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Letter: Time to get tough on confinement buildings

By Mike Handzus, Lakefield We cannot afford to send ag products to China, Most of the pork today is raised by corporations or absentee owners. They draw down the aquifers, and destroy township roads with heavy truck traffic back and forth from co...

By Mike Handzus, Lakefield

We cannot afford to send ag products to China, Most of the pork today is raised by corporations or absentee owners. They draw down the aquifers, and destroy township roads with heavy truck traffic back and forth from confinement buildings.

 

There are only a few actual farmers that raise hogs that are given access to the outdoors. The rest live in confinement over a slatted floor, and they inhale air from the sewage pit beneath them.

 

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A 200-pound hog will generate approximately one gallon of waste per day and consume about two to four gallons of water per day. Do the math on what a barn of 2,000 to 4,000 hogs consumes and generates in one day, much less for any longer period of time.

 

Then, you take all of this waste and spread or inject it in on the ground, which contaminates groundwater. Or, if it makes its way into a tile line or stream, that’s also contamination of an already diminishing resource.

 

If this isn’t bad enough, there is an obscure law in Minnesota that in 1967 gave an exemption to property used for control of air or water pollution. Then, in 1993, the legislature gave manure pits and appurtenances, such as slatted floors, exemptions from property tax. So, as an example, a new confinement building that can cost more than one million dollars only has to pay tax on the upper portion of the building, while the floors and pits are not taxed. This can amount to a tax break of $500,000. No wonder these are being put up all over.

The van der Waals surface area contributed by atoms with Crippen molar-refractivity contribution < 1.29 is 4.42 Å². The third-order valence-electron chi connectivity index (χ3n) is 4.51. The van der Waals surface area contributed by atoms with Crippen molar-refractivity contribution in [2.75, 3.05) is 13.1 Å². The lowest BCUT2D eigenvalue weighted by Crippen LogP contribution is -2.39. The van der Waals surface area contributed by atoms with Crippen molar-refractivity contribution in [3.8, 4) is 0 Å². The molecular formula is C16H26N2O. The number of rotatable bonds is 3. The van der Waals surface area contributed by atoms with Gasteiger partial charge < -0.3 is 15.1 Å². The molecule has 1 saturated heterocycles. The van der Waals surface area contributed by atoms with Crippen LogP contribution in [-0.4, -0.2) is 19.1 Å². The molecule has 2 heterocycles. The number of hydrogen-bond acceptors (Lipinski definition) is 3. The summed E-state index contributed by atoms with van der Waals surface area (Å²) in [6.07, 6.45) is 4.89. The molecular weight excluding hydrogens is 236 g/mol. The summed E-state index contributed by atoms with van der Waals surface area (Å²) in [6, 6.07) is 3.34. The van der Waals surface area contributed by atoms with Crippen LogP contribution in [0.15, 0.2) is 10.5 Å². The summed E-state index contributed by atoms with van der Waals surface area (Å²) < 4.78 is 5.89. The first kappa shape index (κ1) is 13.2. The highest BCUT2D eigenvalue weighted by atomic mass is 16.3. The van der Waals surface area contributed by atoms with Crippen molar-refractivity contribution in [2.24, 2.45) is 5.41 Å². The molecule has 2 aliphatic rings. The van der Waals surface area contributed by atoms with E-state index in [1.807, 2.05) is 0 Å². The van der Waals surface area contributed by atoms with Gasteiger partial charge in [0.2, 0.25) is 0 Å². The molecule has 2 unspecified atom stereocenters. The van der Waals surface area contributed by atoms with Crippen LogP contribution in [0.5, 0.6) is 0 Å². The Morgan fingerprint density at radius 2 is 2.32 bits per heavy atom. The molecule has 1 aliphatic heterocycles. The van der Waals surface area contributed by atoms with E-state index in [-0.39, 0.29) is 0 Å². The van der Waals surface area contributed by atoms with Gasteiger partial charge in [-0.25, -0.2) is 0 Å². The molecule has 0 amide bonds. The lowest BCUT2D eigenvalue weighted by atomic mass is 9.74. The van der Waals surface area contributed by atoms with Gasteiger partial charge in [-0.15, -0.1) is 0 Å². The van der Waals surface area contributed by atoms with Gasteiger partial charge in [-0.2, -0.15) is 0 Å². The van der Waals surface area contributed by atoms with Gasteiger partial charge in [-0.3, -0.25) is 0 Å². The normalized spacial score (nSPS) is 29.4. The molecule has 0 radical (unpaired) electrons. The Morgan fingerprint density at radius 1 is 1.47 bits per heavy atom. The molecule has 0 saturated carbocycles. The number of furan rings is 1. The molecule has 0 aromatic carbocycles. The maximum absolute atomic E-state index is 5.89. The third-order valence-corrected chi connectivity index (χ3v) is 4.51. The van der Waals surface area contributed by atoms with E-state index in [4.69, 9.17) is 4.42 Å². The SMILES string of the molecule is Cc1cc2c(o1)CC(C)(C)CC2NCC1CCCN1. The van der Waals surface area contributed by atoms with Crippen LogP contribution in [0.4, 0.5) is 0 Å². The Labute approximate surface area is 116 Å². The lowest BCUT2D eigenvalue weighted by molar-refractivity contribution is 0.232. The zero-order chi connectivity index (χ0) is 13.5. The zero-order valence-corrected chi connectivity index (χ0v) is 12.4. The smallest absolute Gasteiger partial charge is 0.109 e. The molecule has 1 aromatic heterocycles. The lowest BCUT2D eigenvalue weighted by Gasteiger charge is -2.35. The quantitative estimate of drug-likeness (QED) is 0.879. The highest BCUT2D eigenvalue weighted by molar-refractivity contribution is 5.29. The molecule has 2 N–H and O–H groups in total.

For the water they use and the waste they generate, it is like putting up a city on every section without any restrictions. If a neighbor’s well goes dry, this confinement down the road has no liability, so while assessments on pole buildings went up six percent and grain bins went up 17 percent, these confinements enjoy the tax break. Meanwhile, at the same time, they’re depleting our resources, destroying the roads and creating untold pollution from these permanent sewers.

 

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Township, county and state officials need to address this problem. They must put an end to their tax exemptions and stop the expansion of these factory confinement buildings before all of rural America is destroyed. There has been too much leeway given for far too long.

Related Topics: AGRICULTURE
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